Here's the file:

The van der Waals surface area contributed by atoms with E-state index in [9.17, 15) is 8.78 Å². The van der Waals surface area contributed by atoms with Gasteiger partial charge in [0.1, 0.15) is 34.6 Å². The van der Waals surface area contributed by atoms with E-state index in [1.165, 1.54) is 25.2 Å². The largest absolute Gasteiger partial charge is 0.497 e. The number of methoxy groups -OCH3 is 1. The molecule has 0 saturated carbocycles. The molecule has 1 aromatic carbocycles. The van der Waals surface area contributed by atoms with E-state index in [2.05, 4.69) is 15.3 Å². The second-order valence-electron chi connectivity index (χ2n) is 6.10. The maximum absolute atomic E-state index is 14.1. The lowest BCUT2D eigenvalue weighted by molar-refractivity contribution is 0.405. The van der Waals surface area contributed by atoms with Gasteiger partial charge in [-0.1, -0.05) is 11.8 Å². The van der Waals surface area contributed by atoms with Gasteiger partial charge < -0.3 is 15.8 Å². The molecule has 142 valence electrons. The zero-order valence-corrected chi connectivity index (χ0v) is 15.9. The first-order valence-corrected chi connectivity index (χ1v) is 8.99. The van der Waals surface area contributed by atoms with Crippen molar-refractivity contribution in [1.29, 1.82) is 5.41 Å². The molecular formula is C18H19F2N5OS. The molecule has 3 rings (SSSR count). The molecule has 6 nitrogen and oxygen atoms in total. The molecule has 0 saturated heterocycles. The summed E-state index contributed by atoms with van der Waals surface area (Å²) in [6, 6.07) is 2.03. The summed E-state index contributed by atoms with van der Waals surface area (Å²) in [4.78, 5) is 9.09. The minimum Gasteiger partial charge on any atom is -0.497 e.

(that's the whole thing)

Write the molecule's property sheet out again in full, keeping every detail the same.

The van der Waals surface area contributed by atoms with E-state index in [9.17, 15) is 8.78 Å². The van der Waals surface area contributed by atoms with Gasteiger partial charge in [0.1, 0.15) is 34.6 Å². The van der Waals surface area contributed by atoms with E-state index in [1.165, 1.54) is 25.2 Å². The largest absolute Gasteiger partial charge is 0.497 e. The number of methoxy groups -OCH3 is 1. The molecule has 0 saturated carbocycles. The molecule has 1 aromatic carbocycles. The van der Waals surface area contributed by atoms with E-state index in [2.05, 4.69) is 15.3 Å². The second-order valence-electron chi connectivity index (χ2n) is 6.10. The maximum absolute atomic E-state index is 14.1. The lowest BCUT2D eigenvalue weighted by molar-refractivity contribution is 0.405. The van der Waals surface area contributed by atoms with Gasteiger partial charge in [-0.1, -0.05) is 11.8 Å². The van der Waals surface area contributed by atoms with Gasteiger partial charge < -0.3 is 15.8 Å². The molecule has 142 valence electrons. The zero-order valence-corrected chi connectivity index (χ0v) is 15.9. The first-order valence-corrected chi connectivity index (χ1v) is 8.99. The van der Waals surface area contributed by atoms with Crippen molar-refractivity contribution in [1.29, 1.82) is 5.41 Å². The molecular formula is C18H19F2N5OS. The molecule has 3 rings (SSSR count). The molecule has 6 nitrogen and oxygen atoms in total. The molecule has 0 saturated heterocycles. The summed E-state index contributed by atoms with van der Waals surface area (Å²) in [6, 6.07) is 2.03. The summed E-state index contributed by atoms with van der Waals surface area (Å²) in [4.78, 5) is 9.09. The minimum Gasteiger partial charge on any atom is -0.497 e.